"It would be problematic to shorten the length of time between the MDA and the TCS. It is essential that the MoH has submitted all the MDA coverage survey results and that they have been analysed before the TCS is conducted. This ensures complete separation of TCS results and MDA coverage results.
    "It is not common for children to take tablets in the communities and schools where we work. Therefore, we are confident of their recall 4 to 6 weeks post MDA."
    Comment on a draft of this review, August 23, 2018.

  • 122.

    "For context, ideally we look to do within 1-2 months after the distribution. The anomaly was in Nigeria where we decided to do an integrated treatment coverage survey which took into account multiple MDAs for different drugs over a wider timeframe, this is the exception rather than the norm for programs.

    Recall bias could be an issue but research into the recall bias of MDA has suggested that it is not as big an issue as feared and actually even 1 year after the MDA can give valid and relevant results.

    Budge et al (2016) PLOS NTD https://www.ncbi.nlm.nih.gov/pubmed/26766287"
    Julia Strong, International Foundations Executive, edits to GiveWell's review, November 9, 2016

  • 123.
      Sightsavers, Coverage survey Guinea 2018, Sightsavers, Coverage survey Guinea-Bissau 2018, Sightsavers, Coverage survey DRC 2018 do not describe procedures to ensure that data collected was high quality.
    • Sightsavers, Coverage survey Nigeria Four States Project 2018 notes that "The supervisor ensured the quality of the data collected and transmitted … [that d]ata was monitored online to check for errors and corrections made where errors were detected." Pg. 4, however further details are not provided.
    • Details on data quality control processes for all Sightsavers' coverage surveys we have seen are available in this spreadsheet, "Methods" sheets.
    • Sightsavers told us about some informal verification processes it uses:
      • "Supervisors monitor the data that surveyors are collecting. For example, in a survey that took place in Cote d'Ivoire and Burkina Faso, there were six teams of three surveyors. Four supervisors (two teams of two supervisors) accompanied surveyors on their visits to listen to their interviews and check their forms to be sure they had been correctly filled in. If there were mistakes, these were corrected on the spot so that surveyors could improve as the day went on." GiveWell's notes from its 2016 site visit to Ghana, Pg 6.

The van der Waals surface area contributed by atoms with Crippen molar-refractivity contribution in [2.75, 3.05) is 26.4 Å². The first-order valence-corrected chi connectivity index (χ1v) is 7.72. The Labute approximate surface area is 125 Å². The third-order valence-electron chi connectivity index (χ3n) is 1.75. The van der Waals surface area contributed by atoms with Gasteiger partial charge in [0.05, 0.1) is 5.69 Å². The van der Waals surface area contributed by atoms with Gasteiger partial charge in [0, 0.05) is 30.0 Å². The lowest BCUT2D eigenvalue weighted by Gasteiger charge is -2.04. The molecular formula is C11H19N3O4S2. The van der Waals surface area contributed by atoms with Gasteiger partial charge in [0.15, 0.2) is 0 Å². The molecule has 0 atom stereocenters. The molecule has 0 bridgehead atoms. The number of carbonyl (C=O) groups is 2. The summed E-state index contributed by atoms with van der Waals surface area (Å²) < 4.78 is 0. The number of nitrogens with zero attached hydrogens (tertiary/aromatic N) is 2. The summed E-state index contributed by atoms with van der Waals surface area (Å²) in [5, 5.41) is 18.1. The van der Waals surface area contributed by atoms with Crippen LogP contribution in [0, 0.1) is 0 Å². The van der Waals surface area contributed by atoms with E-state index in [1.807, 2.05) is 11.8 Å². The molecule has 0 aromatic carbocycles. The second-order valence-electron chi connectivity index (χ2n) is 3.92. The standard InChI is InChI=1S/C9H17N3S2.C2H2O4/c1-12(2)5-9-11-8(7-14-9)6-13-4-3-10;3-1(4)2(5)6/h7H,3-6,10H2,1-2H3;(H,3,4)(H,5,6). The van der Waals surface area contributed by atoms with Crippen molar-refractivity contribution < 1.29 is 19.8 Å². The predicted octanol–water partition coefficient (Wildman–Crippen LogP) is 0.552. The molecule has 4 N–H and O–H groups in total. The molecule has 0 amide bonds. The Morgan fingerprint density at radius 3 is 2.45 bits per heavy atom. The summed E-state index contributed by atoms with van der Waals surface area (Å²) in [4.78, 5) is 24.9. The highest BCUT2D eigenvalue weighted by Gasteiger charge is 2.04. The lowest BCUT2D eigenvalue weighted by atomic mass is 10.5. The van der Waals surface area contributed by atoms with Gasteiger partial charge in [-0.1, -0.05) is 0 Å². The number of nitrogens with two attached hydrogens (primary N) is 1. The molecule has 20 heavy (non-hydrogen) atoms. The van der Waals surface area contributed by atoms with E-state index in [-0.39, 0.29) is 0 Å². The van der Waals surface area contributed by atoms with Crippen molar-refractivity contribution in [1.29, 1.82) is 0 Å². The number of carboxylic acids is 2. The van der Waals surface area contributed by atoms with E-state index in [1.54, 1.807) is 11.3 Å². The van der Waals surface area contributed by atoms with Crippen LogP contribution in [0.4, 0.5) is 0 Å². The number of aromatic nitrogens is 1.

• "For context, we ensure supervisors work closely with teams when collecting data to ensure they are following protocol, check questionnaires at the end of the day for data quality and completeness and also have regular team and feedback meetings. We are now using electronic data capture which allows for basic consistency checks during data collection and also tracks the GPS location of the teams so we can provide some additional external support supervision of the teams." Julia Strong, International Foundations Executive, edits to GiveWell's review, November 9, 2016
    • In a comment on a draft of this review (August 2018), Sightsavers noted, "All data collectors are monitored in real time. Their data is instantly uploaded and verified by staff in the field and in the office. This ensures good data quality control and negates the need to conduct follow ups to monitor the TCS."
  • 124.
  • 125.
  • 126.

    "The results of this survey showed that coverage of MDA was 57.58% (95% CI: 46.91 to 67.60) overall. … In our survey, considering the main target of treatment, which are the children in the schools, the results of the survey showed that 69.9% (95% CI: 58.0 to 80.0) of children enrolled were treated." Sightsavers, Guinea Conakry Treatment coverage survey (English translation), Pg 3.

  • 127.

    "The purpose of the survey [was] to verify and validate mass drug administration coverages for SCH and STH was effectively achieved in Lola and N'Zérékoré health districts. ... the post MDA coverage survey revealed 80.1% in Lola and 76.3% in N'Zérékoré." Sightsavers, Coverage survey Guinea 2018, Pgs. 10-11.

  • 128.
    • "Due to the security situation in Benue, we have not been able to access the Year 1 MDA locations. We prefer not to run a TCS more than 3 months after MDA as there is an increased chance of poor recall and confusion. Therefore, we have decided not to run the Year 1 TCS in Benue." Amanda Jordan, Trusts Manager, email to GiveWell, July 20, 2018.